ANKARA: Turkish officials have recently been in close contact with their US counterparts, and a possible joint military operation in the Daesh stronghold of Raqqa is on the table.
President Recep Tayyip Erdogan said on Feb. 12 that the Turkish military and the Free Syrian Army (FSA) would collaborate to liberate Daesh-held Raqqa, along with Manbij, which is held by the Kurdish Democratic Union Party (PYD).
“Al-Bab is not our final target. So far, we have neutralized over 3,000 Daesh terrorists. The main center of Daesh is not Al-Bab, but Raqqa. The ultimate goal is to cleanse a 5,000-square-km area,” Erdogan said at the time. But there are still major disagreements over the US partnership with the Syrian Democratic Forces (SDF), mainly composed of Kurdish militia, which are seen by Turkey as the Syrian offshoot of the PKK terrorist organization, and a threat to national security.
Ankara therefore rejects joining a coalition to liberate Raqqa that also includes the SDF. As Turkish Prime Minister Binali Yildirim said during a trip to Germany: “One terrorist organization cannot be used to fight another.”
Turkish daily Hurriyet, citing security sources, reported that Ankara has two plans in how to cooperate with the US. One is to work with US special forces, with the support of Turkey-backed moderate fighters, and enter Syria through Kurdish-held Tal Abyad before pushing south toward Raqqa, which would require the green light from Kurdish elements.
The other option, seen as less likely because of the inhospitable topography and the longer route, is to push on to Raqqa through the Syrian town of Al-Bab, where Turkey has been fighting with Daesh for the last two months.
There are two key options in the drive to liberate the Daesh-held city — and neither is perfect.
Turkish forces would only provide tactical support on the ground, meaning aerial, tank, artillery, planning and intelligence support, without direct involvement in the combat.
Metin Gurcan, an ex-military officer and security analyst at the Istanbul Policy Center, said a potential Raqqa operation would involve a very complicated web of relations compared to the Mosul operation. That is because of the presence of many global and local actors, which heightens the risk of clashes.
According to Gurcan, the US particularly needs Turkey’s presence in the Raqqa operation for symbolic and demographic reasons.
“It is of key importance to have Sunni elements on the ground for ensuring the legitimacy of the operation,” Gurcan told Arab News.
“Raqqa is almost totally composed of Sunni Arabs. So any US operation in that city should win hearts and minds of Sunni Arab tribes. At this point, Turkey is strongly needed to convince those segments,” he added.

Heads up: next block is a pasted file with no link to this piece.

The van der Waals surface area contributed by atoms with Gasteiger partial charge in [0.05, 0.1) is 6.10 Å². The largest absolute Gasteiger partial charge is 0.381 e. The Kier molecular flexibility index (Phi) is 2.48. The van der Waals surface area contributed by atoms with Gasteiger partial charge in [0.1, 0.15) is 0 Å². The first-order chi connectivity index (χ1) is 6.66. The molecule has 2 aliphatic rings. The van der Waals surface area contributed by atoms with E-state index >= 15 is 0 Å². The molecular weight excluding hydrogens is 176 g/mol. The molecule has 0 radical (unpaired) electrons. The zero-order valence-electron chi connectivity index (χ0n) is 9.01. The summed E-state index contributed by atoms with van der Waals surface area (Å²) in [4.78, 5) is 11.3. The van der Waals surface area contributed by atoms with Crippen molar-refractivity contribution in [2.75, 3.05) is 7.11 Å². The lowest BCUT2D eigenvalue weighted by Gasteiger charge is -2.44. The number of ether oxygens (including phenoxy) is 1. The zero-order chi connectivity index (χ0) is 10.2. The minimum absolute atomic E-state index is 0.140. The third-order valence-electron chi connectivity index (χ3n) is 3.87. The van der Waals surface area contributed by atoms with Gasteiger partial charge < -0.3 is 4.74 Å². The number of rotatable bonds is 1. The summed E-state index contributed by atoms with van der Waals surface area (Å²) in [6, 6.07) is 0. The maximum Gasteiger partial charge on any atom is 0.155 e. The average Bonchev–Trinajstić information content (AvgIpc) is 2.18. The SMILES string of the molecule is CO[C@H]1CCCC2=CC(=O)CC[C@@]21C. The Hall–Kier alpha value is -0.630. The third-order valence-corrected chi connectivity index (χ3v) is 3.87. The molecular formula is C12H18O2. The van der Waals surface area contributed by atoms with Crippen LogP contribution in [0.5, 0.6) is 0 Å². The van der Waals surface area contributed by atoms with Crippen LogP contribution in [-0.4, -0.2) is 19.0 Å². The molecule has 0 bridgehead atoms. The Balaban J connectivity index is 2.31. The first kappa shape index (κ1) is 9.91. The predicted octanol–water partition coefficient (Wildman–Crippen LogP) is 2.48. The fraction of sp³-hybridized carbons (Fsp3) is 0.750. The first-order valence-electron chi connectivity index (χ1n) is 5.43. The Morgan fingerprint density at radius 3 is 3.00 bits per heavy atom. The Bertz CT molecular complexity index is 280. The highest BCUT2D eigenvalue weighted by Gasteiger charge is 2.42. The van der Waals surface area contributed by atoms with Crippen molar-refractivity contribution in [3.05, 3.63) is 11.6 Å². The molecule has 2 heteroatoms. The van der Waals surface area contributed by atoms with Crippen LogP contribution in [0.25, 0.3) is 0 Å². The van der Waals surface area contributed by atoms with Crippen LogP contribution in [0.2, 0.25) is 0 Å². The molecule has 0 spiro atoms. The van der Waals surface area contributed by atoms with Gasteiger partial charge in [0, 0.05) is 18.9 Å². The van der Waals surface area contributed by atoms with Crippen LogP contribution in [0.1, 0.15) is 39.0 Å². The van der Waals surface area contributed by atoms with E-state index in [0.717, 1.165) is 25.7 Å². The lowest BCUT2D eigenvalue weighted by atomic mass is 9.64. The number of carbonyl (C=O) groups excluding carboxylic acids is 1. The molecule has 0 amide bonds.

Oytun Orhan, a researcher focusing on Syria at the Ankara-based Center for Middle Eastern Strategic Studies, said Turkey’s proposal to the US includes forming a broad military coalition composed of about 10,000 troops and excluding Kurdish militia.
Orhan told Arab News that the likelihood of the Turkish Army advancing east after Al-Bab is very low as such a move could lead to clashes with the Syrian regime, Iran-backed militias or accidental targeting of Turkish troops by Russia, as has been seen in the past.
“The Syrian regime and Iranian-backed militias are already advancing from the south of Al-Bab to cut the Euphrates Shield’s possible advance east,” he said.
Orhan also said that a Turkish incursion into Raqqa through the Turkish border town of Akcakale would also be risky as it would almost certainly lead to clashes with Kurdish People’s Protection Units (YPG) militia, and Turkish forces would need to go through a 20 km-long insecure corridor.
Orhan suggested that the US would try to find a solution that will satisfy Turkey without leaving the YPG out in the cold. Such a plan could involve giving the YPG a role in the liberation of Raqqa, but with the guarantee that it will not stay in the city, leaving Arab parties to administer it.
Experts also underline a significant risk of Daesh and PKK-related terror attacks in Turkey following the country’s direct involvement in any Raqqa operation.
Raqqa is the stronghold of Daesh, where the majority of its foreign fighters are located. If Daesh becomes trapped in Raqqa, it may try to retaliate against the closest targets through attacks such as the mass shooting in Istanbul’s Reina nightclub on New Year’s Eve,” Orhan noted. Another risk, according to Orhan, is that if Turkey gives approval to the Akcakale option, the PKK may retaliate with terror attacks.